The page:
Plateau pressure is measured at the end of expiration with the breath held in by the vent. This provides a static pressure measurement not involving airway diameter or resistance, therefore it reflects lung compliance only


What are protective lung strategies

-keep TV <6cc/kg, plat<30 cm, low tidal volumes and permissive hypercapnea (don't allow pH <7.2 though)
-cant really increase RR much either. Non-compliant lungs don't have enough time to distend adequately, therefore we get increase pressures and inc airway resistance with increased RR


How do we optimize ventilation

- on set AC vol mode where set volume is delivered irrespective of pressures, ventilation will be delivered too much to open alveoli, therefore causing overdistention and volutrauma. This damages functional alveoli, exacerbating inflammatory response and therefore ARDS. So PCV is ideal since it will not over inflate vulnerable tissue
• Allows Maximum pressure with each breath controlled
• decreases risk of barotrauma and volutrauma.
• will improve ventilation due to use of laminar flow for air delivery laminar flow (compared to volume cycled) contributes to lowering airway pressure and assists in opening up smaller collapsed airways
• will decrease V/Q mismatch and hopefully improve oxygenation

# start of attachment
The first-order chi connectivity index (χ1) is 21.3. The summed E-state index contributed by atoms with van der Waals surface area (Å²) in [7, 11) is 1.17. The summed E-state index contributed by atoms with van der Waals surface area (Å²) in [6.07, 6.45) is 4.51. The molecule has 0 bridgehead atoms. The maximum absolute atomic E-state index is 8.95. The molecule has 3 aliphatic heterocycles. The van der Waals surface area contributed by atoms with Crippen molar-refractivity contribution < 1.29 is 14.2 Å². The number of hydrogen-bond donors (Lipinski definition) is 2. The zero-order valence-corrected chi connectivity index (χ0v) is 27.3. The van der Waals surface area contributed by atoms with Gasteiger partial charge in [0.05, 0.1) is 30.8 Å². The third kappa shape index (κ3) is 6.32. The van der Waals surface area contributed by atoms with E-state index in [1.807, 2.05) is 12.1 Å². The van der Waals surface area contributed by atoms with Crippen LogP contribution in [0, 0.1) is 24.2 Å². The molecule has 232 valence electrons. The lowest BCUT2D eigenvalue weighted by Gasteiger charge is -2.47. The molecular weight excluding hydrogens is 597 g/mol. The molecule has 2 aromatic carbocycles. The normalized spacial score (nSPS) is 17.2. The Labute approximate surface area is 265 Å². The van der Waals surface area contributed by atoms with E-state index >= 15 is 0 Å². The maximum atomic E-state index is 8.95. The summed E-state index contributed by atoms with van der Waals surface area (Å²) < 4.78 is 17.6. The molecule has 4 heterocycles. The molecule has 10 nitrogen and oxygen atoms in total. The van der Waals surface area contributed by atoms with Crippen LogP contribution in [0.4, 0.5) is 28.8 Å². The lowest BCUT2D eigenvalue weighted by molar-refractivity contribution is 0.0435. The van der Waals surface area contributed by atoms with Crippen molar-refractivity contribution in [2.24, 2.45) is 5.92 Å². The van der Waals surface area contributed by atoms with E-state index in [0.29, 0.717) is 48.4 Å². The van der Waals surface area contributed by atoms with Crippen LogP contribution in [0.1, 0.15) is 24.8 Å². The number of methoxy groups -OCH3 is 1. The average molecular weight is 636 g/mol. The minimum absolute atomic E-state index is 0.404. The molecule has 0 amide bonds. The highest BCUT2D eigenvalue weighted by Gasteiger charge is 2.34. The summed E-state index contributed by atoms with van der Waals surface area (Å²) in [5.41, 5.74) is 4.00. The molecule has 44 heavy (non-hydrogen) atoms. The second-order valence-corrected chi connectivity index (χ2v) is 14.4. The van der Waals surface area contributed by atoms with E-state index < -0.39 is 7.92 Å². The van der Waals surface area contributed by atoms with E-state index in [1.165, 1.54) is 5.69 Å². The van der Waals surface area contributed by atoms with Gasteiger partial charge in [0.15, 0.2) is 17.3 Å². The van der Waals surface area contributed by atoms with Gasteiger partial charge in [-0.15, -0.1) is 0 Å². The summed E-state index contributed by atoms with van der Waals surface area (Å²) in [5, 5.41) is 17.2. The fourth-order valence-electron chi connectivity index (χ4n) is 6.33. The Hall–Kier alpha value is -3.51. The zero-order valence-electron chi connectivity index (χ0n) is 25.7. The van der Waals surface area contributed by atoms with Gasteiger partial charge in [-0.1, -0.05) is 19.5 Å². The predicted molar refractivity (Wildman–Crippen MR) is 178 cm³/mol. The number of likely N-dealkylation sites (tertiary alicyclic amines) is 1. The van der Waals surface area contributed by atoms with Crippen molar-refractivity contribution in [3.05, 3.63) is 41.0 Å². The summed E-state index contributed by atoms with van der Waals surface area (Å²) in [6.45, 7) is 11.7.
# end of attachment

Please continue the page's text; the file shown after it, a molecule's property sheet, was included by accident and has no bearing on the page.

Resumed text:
How do we optimize gas exchange?

We employ strategies to:
• Recruit alveoli that have collapsed
• Prevent others from collapsing
• Thinning membrane to support diffusion
This is done with high PEEP sometimes as high as 15-18
-Keeping FiO2 low also prevents damage from oxygen toxicity

Severe shunting and refractory hypoxemia (hypoxemia regardless of increased inspired FiO2) are hallmarks of ARDS, therefore higher peep recruits more alveoli, prevents collapse and thins AC membranes


Optimize airway?

-supporting ventilation and gas exchange functions in the lungs is dependent on an adequate airway
-suctioning, bronchodilators, and mucolytics lower airway resistance is essentially a first step in allowing all other strategies to work


What is biphasic fluid management

-During early phases of ARDS with shocky hemodynamics instability, we target preload optimization with crytaloid boluses, targeting PCWP between 12-18
-Later, after initial instability has passed, we restrict fluid intake to avoid fluid shifts into the lungs. Aim for PCWP as low as possible to maintain adequate CO


How to we evaluate fluid status in ARDS using PA pressures

Difference of >4mmHg between PAD and PCWP indicates lung pathology with increased vascular resistance, from microemboli

Therefore we judge preload from PCWP and treat hemodynamics status from that


Normal PA values

PAS 20-30
PAD 10-15
PAP 10-20
PCWP 8-12
SVR 800-1500
PVR 155- 255
CO 4-8


Pharmacological interventions

- sedation, analgesia, temp control, ?NMBA
- reduce demand
-NO - improve VQ mismatch
-pulm focused meds - bronchodilators, mucolytics
- improve airway resistance


Best lab indicators of EOP

Lactate, pH, O2ER, SVO2